Historical Buildings Walking Tour, Johannesburg

Historical Buildings Walking Tour (Self Guided), Johannesburg

Since founded in 1886, following the discovery of gold on what used to be farmland, Johannesburg has evolved into an economic powerhouse of Africa. While most of the city's early buildings adopted architectural styles from its colonial parent, the British Empire, some of them also emulated the prowess of New York City. Let's take a closer look at some of these construction marvels.

The imposing Johannesburg City Hall, built in 1914, is a Neo-Renaissance structure. A symbol of civic pride, it has been a hub for various cultural and political events over the years.

Another architectural gem from the same period, Johannesburg Trades Hall, has served as a gathering place for labor unions and workers' movements. It represents the city's labor history and the fight for workers' rights.

The Rand Club, established in 1887, is a prestigious social club housed in a grand Victorian-era edifice. It played a significant role in the city's high society and business circles during the gold rush era.

Meanwhile, the Victory House, constructed in the 1890s, is a fine example of the so-called Creative Eclectic Style. It represents an expression of the Victorian desire for a new style to meet the challenges of a new era.

Found near it, the Consolidated Building, dating back to the early 20th century, is an elegant piece of the “American office block” style in South Africa.

The Standard Bank Building, completed in 1908, is a handsome stone-faced structure that signifies the city's economic growth and prominence. It features the Beaux Arts Style design which dominated Central London at the end of the 19th century.

The historic National Bank Building, constructed in 1904, exemplifies late Victorian Neo-Classical architecture. The building reflects the city's banking history and its role as a financial center.

Finally, the Johannesburg City Library, established in 1935, is a beautiful, Italianate structure, offering a serene space for learning and research.

Exploring these architectural jewels and discovering their stories can tell you a lot about Johannesburg's eventful past and contribute to your understanding of its unique character. So, take this self-guided tour now and learn more about this exciting city.
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Historical Buildings Walking Tour Map

Guide Name: Historical Buildings Walking Tour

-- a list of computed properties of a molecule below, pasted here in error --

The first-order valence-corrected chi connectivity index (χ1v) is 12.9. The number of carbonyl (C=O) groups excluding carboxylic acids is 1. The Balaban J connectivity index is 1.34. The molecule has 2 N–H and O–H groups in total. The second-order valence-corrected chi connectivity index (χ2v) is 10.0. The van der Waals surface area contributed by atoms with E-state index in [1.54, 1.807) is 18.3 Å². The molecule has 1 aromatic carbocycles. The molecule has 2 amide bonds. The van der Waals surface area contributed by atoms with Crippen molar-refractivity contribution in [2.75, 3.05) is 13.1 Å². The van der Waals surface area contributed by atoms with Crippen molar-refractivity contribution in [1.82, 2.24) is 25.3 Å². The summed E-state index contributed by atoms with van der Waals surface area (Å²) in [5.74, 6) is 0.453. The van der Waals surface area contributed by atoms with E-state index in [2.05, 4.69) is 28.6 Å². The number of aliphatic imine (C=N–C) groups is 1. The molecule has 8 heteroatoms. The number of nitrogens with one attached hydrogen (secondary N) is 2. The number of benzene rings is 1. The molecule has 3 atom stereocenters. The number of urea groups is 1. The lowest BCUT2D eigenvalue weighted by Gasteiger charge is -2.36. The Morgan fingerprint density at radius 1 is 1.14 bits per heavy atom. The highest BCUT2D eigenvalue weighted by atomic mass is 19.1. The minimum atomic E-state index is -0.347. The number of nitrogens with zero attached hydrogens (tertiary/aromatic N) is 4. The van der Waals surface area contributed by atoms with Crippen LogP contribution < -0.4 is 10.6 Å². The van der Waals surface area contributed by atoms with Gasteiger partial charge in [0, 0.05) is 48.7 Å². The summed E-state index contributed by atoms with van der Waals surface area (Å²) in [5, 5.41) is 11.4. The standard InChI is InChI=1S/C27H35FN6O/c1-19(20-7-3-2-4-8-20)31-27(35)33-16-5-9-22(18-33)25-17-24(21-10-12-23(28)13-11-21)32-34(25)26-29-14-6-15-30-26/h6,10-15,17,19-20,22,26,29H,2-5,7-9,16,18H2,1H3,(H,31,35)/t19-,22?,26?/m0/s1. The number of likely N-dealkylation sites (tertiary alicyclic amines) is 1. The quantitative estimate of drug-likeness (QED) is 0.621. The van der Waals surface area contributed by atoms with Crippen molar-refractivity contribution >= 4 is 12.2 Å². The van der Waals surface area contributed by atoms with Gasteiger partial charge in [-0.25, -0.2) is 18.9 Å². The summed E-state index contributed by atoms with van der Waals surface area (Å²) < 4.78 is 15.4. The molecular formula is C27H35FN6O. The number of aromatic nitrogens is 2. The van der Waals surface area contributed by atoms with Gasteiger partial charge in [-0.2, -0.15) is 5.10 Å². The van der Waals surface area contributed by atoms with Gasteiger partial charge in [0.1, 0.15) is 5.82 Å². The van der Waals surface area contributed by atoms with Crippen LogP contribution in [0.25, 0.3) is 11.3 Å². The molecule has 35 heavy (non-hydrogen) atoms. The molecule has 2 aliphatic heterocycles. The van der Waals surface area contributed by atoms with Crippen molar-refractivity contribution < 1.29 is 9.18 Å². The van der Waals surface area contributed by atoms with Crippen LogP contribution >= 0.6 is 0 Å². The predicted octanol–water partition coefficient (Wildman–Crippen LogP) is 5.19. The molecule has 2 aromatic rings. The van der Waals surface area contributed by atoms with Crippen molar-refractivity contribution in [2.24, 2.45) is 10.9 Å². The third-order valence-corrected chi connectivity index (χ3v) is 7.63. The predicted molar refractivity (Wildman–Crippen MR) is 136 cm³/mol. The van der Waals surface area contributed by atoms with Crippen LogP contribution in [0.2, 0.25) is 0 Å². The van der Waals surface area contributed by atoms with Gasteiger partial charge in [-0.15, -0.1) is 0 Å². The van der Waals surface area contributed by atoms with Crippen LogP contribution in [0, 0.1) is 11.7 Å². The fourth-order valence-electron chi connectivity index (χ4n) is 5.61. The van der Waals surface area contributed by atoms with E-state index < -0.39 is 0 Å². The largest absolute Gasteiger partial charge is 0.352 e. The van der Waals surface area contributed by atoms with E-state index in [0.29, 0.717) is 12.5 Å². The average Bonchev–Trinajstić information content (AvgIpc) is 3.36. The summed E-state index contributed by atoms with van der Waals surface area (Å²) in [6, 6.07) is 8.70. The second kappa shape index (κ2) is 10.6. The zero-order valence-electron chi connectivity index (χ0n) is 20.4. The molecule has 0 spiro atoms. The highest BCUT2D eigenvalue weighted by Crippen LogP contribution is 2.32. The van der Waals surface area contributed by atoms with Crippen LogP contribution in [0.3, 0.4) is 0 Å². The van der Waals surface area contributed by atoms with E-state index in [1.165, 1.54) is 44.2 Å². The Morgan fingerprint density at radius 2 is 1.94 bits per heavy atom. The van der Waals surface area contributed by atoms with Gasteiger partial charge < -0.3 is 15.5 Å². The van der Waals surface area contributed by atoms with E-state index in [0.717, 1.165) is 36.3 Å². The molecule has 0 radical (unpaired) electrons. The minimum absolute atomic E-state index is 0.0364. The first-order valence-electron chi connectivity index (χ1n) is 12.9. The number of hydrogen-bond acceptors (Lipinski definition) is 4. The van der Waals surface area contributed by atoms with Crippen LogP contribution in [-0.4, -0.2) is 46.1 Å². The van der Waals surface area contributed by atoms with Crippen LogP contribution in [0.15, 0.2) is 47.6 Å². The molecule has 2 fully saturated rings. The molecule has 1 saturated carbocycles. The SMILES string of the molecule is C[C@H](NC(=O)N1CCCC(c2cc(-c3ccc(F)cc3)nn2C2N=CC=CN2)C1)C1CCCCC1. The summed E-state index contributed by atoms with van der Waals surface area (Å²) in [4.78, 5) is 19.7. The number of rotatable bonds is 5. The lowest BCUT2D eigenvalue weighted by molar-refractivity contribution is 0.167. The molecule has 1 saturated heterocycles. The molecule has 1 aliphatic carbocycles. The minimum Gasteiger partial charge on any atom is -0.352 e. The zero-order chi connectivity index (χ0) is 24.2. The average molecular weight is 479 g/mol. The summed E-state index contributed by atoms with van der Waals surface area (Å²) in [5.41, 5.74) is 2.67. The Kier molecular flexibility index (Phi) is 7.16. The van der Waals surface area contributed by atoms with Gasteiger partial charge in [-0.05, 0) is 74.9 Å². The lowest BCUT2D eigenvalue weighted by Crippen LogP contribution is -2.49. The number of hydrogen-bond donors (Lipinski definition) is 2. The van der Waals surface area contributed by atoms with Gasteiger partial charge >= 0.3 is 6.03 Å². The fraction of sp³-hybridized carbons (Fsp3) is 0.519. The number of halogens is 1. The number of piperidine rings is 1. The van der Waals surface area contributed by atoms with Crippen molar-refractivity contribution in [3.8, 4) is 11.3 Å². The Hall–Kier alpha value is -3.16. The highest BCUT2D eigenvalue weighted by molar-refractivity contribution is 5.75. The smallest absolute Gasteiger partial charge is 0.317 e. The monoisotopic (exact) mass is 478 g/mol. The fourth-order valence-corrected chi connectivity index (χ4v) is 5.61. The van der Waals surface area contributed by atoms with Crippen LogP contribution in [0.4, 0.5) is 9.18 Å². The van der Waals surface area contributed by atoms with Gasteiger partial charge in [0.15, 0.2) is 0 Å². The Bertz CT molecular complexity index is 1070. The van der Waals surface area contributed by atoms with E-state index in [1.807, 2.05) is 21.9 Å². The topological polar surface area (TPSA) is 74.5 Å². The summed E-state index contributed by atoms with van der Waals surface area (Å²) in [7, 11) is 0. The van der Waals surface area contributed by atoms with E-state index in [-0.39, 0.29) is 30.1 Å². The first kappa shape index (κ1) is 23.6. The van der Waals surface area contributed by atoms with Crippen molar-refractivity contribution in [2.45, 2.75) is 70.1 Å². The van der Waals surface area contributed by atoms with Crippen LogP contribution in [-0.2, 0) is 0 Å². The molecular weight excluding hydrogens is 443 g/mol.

Guide Location: South Africa » Johannesburg (See other walking tours in Johannesburg)
Guide Type: Self-guided Walking Tour (Sightseeing)
# of Attractions: 8
Tour Duration: 1 Hour(s)
Travel Distance: 0.7 Km or 0.4 Miles
Author: jenny
Sight(s) Featured in This Guide:
  • Johannesburg City Hall
  • Johannesburg Trades Hall
  • Rand Club
  • Victory House
  • Consolidated Building
  • Standard Bank Building
  • National Bank Building
  • Johannesburg City Library
Johannesburg City Hall

1) Johannesburg City Hall

Johannesburg City Hall was constructed between 1910 and 1914. This building has enjoyed National Monument status since 1979. The style is known as Edwardian Baroque, with distinctive features like a neo-Renaissance half-dome entrance and a portico featuring Ionic columns. A two-half design places the Town Hall and municipal offices on opposite sides.

There is a paved square in front of the main entrance, with obelisks and a fountain. Visitors will appreciate the collection of mosaics and the marble used to decorate the vestibule. Two staircases lead up to the gallery area.

The Town Hall area features decorative gilding, plaster, and woodwork that are still impressive to see. One of the highlights of this area is a Norman & Beard of Norwich-built pipe organ that was used for recitals during the 1920s. This organ once enjoyed status as the largest organ in Africa and the second-largest organ in the Southern Hemisphere.
Johannesburg Trades Hall

2) Johannesburg Trades Hall

Located in the heart of Johannesburg, the Johannesburg Trades Hall is a remarkable symbol of the city's architectural history and its significant role in labor history. This venerable building, which dates back to the Edwardian era, has withstood the test of time and stands today as one of the city's oldest and most beloved landmarks. Beyond its appealing architectural features, the Johannesburg Trades Hall holds a rich history, having once served as the prestigious headquarters of Trade Unions. Its walls resonate with the echoes of labor struggles and social movements, particularly during the turbulent Rand Revolt of 1922.

Acknowledged for its historical and architectural importance, this revered structure earned a coveted spot on Johannesburg's "100 most important heritage buildings" list in 1986, a testament to its enduring legacy and continued significance in the city's cultural and historical context.
Rand Club

3) Rand Club